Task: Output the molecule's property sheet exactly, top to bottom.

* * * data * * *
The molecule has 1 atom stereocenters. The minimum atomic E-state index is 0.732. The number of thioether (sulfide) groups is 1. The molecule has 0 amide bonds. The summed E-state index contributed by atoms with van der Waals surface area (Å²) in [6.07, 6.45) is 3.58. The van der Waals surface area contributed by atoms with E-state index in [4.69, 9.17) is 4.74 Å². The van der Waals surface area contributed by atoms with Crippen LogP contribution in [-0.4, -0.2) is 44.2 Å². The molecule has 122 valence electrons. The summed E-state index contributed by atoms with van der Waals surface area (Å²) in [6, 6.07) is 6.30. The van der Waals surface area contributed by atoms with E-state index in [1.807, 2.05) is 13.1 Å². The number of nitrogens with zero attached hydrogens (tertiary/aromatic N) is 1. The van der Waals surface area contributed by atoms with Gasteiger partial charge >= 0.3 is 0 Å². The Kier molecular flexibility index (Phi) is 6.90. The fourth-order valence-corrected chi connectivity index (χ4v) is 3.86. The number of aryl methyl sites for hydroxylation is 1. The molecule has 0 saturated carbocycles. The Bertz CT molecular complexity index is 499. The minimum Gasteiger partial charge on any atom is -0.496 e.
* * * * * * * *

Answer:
The molecule has 1 atom stereocenters. The minimum atomic E-state index is 0.732. The number of thioether (sulfide) groups is 1. The molecule has 0 amide bonds. The summed E-state index contributed by atoms with van der Waals surface area (Å²) in [6.07, 6.45) is 3.58. The van der Waals surface area contributed by atoms with E-state index in [4.69, 9.17) is 4.74 Å². The van der Waals surface area contributed by atoms with Crippen LogP contribution in [-0.4, -0.2) is 44.2 Å². The molecule has 122 valence electrons. The summed E-state index contributed by atoms with van der Waals surface area (Å²) in [6, 6.07) is 6.30. The van der Waals surface area contributed by atoms with E-state index in [1.807, 2.05) is 13.1 Å². The number of nitrogens with zero attached hydrogens (tertiary/aromatic N) is 1. The van der Waals surface area contributed by atoms with Gasteiger partial charge >= 0.3 is 0 Å². The Kier molecular flexibility index (Phi) is 6.90. The fourth-order valence-corrected chi connectivity index (χ4v) is 3.86. The number of aryl methyl sites for hydroxylation is 1. The molecule has 0 saturated carbocycles. The Bertz CT molecular complexity index is 499. The minimum Gasteiger partial charge on any atom is -0.496 e.